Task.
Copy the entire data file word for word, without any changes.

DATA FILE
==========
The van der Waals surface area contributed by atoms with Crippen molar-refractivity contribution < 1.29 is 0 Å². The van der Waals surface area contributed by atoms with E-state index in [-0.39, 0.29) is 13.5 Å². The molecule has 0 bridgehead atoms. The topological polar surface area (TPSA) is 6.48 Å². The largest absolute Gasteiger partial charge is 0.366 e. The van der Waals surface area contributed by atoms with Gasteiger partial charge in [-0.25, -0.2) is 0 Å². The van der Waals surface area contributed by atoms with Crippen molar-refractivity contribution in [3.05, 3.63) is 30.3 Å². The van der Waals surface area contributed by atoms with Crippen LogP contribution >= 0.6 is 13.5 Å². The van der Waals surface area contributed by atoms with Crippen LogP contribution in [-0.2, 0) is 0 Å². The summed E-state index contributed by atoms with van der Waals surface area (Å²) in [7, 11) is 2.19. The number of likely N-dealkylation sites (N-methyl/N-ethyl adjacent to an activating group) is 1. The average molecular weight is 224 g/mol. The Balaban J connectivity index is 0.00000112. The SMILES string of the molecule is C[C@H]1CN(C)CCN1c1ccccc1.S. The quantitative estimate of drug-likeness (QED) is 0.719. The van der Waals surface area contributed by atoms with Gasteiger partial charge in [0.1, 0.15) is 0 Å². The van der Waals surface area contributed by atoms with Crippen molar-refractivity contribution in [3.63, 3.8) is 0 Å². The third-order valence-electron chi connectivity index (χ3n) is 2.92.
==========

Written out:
The van der Waals surface area contributed by atoms with Crippen molar-refractivity contribution < 1.29 is 0 Å². The van der Waals surface area contributed by atoms with E-state index in [-0.39, 0.29) is 13.5 Å². The molecule has 0 bridgehead atoms. The topological polar surface area (TPSA) is 6.48 Å². The largest absolute Gasteiger partial charge is 0.366 e. The van der Waals surface area contributed by atoms with Gasteiger partial charge in [-0.25, -0.2) is 0 Å². The van der Waals surface area contributed by atoms with Crippen molar-refractivity contribution in [3.05, 3.63) is 30.3 Å². The van der Waals surface area contributed by atoms with Crippen LogP contribution >= 0.6 is 13.5 Å². The van der Waals surface area contributed by atoms with Crippen LogP contribution in [-0.2, 0) is 0 Å². The summed E-state index contributed by atoms with van der Waals surface area (Å²) in [7, 11) is 2.19. The number of likely N-dealkylation sites (N-methyl/N-ethyl adjacent to an activating group) is 1. The average molecular weight is 224 g/mol. The Balaban J connectivity index is 0.00000112. The SMILES string of the molecule is C[C@H]1CN(C)CCN1c1ccccc1.S. The quantitative estimate of drug-likeness (QED) is 0.719. The van der Waals surface area contributed by atoms with Gasteiger partial charge in [0.1, 0.15) is 0 Å². The van der Waals surface area contributed by atoms with Crippen molar-refractivity contribution in [3.63, 3.8) is 0 Å². The third-order valence-electron chi connectivity index (χ3n) is 2.92.